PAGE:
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Letter: Jesus did not limit how we help each other

The writer is responding to a letter, “Don’t look to Caesar,” published in Sunday’s Post.

The writer suggests Christ lays the burden of care for neighbor on me and that I am going against Christ’s teachings if I look to government for help with that burden. It is not good to use Jesus as an argument against society planning to help each other. And might well be wrong.

The letter implied if I “looked to Caesar” for help with my neighbors’ needs, I would be twisting Jesus’ teachings.

Although Jesus does say “put God above all else and love neighbor as self,” I cannot remember anywhere he says governments should not help people. He said to pay Caesar taxes but still listen to God. The writer seems to use Jesus to support a political philosophy of “it’s OK for the government to make laws, establish courts, provide an army, build roads, give corporate welfare, but it is not OK to help people with needs of food, education, medical problems or old-age concerns.”

Ours is not a Caesar-like government. Far from it. Men wrote a Constitution that established our nation. They did not establish a Christian-only nation, but one whose documents are imbedded with Christian-like ethics and concepts — a government “of the people by the people for the people.” There we have it! How much clearer could it be? We have a Christian-like government for the people — whatever their needs and however we can meet them. It is not against Jesus’ teaching for a nation to help people in need. Your neighborhood could help gather toys for children, heat a cold home but can it help the lady with a heart transplant and a $100,000.00 bill? Wouldn’t it be good to have a neighborhood of 3.25 million people backing you up? Jesus is looking for help wherever a willing heart is open to giving it.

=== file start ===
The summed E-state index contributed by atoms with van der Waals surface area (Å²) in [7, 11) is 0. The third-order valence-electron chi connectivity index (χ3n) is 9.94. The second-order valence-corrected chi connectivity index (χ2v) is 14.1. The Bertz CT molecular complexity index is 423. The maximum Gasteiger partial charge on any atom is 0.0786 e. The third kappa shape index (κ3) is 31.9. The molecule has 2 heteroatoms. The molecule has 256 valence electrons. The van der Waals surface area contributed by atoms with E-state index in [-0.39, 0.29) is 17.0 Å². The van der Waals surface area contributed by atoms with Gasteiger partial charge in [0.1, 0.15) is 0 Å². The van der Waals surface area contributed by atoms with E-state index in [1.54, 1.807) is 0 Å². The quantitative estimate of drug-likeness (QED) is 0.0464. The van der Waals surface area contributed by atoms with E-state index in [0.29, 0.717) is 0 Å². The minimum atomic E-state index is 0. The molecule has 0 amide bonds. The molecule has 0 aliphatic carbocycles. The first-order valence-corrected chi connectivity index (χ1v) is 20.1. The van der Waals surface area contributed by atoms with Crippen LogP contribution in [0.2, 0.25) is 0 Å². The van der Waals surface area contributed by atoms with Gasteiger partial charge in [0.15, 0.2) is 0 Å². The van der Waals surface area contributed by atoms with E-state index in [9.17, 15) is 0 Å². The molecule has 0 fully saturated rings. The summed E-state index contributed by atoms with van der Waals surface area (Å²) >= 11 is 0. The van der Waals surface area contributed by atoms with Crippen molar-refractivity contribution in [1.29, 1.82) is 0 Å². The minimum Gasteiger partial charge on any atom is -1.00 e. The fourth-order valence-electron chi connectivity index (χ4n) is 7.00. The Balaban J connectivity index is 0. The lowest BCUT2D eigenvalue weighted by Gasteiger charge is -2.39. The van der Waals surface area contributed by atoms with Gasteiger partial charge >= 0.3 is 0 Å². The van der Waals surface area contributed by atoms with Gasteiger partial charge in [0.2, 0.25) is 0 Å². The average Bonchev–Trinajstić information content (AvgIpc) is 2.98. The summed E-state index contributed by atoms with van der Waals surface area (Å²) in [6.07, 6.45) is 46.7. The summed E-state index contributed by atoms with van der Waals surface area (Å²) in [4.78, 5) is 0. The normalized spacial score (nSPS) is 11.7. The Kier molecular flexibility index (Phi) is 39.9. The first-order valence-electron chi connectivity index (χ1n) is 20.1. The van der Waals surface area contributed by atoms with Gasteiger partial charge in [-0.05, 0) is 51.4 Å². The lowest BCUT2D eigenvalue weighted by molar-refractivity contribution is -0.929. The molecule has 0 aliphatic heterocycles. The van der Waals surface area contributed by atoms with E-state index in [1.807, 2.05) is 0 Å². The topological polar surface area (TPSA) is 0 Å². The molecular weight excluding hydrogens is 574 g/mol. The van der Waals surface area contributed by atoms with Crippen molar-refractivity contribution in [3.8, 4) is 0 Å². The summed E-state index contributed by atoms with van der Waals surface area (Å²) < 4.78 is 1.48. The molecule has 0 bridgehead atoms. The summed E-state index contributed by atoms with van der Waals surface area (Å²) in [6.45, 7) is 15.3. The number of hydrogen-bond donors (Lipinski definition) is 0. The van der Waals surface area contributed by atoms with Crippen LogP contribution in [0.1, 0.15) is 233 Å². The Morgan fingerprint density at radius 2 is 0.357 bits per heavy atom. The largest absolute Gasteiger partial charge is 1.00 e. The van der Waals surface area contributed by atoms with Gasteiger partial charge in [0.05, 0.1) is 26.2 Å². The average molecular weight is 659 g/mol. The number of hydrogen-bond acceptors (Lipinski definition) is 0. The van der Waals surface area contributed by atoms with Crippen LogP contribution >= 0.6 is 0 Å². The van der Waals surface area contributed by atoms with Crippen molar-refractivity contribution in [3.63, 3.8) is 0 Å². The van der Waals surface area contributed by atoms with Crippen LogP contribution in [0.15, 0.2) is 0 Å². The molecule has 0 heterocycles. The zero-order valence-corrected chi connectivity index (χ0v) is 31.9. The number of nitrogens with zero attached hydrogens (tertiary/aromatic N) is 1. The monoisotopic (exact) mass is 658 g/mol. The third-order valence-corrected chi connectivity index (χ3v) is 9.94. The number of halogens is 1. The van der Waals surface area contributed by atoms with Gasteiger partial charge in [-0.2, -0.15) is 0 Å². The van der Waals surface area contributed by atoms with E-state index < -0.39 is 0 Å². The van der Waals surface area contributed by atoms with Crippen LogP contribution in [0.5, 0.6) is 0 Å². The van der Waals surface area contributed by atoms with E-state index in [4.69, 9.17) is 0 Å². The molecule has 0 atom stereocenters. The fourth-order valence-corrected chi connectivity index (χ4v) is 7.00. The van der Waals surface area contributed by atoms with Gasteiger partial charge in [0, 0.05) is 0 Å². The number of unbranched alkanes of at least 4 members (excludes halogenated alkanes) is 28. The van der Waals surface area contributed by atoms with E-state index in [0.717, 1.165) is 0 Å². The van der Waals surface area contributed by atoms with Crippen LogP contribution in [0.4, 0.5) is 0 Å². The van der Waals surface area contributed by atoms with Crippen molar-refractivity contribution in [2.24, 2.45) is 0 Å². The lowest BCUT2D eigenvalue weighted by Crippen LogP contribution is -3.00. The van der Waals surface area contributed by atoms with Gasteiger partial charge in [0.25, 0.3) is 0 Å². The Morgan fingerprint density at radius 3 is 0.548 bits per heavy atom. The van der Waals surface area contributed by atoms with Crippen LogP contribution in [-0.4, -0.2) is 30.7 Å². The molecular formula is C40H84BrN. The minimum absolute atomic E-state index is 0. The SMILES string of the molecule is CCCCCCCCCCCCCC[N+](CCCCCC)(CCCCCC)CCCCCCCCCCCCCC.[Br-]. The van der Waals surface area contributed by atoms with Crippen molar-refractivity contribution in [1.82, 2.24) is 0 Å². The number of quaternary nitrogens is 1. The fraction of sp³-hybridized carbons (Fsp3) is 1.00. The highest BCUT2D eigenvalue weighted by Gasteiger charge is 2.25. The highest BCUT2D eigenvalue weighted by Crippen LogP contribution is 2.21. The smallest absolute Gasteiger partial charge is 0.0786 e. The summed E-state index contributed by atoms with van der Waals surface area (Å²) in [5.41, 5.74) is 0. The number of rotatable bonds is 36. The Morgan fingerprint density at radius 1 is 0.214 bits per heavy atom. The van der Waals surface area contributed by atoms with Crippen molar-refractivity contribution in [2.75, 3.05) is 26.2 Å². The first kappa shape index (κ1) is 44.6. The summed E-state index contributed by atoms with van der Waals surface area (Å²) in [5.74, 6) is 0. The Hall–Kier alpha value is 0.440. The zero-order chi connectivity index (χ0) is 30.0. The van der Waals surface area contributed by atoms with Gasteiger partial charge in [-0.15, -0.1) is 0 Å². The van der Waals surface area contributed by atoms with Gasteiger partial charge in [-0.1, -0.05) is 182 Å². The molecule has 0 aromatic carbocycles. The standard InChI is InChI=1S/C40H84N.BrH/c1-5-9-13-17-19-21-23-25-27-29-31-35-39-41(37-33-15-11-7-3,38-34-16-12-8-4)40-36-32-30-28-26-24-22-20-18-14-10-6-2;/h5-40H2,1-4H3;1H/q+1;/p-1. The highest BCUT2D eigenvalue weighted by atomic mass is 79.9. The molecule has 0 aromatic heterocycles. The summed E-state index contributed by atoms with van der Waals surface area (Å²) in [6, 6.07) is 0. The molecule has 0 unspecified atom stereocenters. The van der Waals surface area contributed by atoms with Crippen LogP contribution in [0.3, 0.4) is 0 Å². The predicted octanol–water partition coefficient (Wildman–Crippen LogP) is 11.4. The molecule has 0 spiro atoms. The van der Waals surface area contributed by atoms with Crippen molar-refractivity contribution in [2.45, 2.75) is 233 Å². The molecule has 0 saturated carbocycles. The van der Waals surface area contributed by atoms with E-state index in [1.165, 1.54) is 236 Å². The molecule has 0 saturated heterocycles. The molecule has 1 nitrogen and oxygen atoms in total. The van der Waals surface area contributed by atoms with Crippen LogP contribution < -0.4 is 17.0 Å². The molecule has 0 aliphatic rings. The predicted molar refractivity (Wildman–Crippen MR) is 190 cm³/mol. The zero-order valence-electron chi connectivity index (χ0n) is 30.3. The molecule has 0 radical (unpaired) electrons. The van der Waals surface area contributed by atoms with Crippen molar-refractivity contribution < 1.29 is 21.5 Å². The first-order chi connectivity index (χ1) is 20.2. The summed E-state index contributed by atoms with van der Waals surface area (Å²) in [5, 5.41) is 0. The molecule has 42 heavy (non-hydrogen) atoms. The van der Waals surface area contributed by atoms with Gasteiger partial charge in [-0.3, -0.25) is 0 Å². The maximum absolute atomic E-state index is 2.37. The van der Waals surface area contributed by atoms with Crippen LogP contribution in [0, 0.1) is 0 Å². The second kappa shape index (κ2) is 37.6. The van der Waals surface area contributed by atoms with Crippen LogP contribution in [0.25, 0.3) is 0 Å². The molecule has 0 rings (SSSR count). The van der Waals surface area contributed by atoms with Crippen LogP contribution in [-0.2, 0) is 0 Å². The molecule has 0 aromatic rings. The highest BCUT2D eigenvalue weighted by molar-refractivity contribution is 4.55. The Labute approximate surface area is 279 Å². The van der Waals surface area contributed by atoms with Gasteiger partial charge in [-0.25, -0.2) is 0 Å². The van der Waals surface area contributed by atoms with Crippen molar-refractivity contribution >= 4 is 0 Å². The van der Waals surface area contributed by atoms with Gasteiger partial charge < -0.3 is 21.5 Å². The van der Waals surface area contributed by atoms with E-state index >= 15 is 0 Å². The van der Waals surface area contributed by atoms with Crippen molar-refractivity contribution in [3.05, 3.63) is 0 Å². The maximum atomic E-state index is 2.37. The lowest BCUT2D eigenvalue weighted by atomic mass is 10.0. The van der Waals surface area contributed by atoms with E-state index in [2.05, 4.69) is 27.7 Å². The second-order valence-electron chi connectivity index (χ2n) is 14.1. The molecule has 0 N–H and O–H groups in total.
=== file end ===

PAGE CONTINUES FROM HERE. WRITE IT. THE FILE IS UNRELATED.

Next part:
— Kay Overcash

China Grove

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